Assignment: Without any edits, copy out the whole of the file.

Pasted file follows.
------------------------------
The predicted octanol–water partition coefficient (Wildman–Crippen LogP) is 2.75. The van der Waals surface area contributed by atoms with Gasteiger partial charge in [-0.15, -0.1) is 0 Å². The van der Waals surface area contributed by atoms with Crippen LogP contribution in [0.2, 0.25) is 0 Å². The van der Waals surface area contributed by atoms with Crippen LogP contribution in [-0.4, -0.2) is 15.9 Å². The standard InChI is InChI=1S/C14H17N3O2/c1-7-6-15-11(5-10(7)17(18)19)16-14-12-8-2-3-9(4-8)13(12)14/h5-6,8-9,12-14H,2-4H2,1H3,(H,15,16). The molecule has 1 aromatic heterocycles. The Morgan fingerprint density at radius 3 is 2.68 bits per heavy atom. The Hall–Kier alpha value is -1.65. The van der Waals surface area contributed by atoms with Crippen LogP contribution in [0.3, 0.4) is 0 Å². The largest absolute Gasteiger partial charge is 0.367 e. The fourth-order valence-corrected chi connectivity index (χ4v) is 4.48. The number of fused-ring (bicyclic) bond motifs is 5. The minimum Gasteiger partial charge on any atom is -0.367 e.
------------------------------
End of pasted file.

The predicted octanol–water partition coefficient (Wildman–Crippen LogP) is 2.75. The van der Waals surface area contributed by atoms with Gasteiger partial charge in [-0.15, -0.1) is 0 Å². The van der Waals surface area contributed by atoms with Crippen LogP contribution in [0.2, 0.25) is 0 Å². The van der Waals surface area contributed by atoms with Crippen LogP contribution in [-0.4, -0.2) is 15.9 Å². The standard InChI is InChI=1S/C14H17N3O2/c1-7-6-15-11(5-10(7)17(18)19)16-14-12-8-2-3-9(4-8)13(12)14/h5-6,8-9,12-14H,2-4H2,1H3,(H,15,16). The molecule has 1 aromatic heterocycles. The Morgan fingerprint density at radius 3 is 2.68 bits per heavy atom. The Hall–Kier alpha value is -1.65. The van der Waals surface area contributed by atoms with Crippen LogP contribution in [0.3, 0.4) is 0 Å². The largest absolute Gasteiger partial charge is 0.367 e. The fourth-order valence-corrected chi connectivity index (χ4v) is 4.48. The number of fused-ring (bicyclic) bond motifs is 5. The minimum Gasteiger partial charge on any atom is -0.367 e.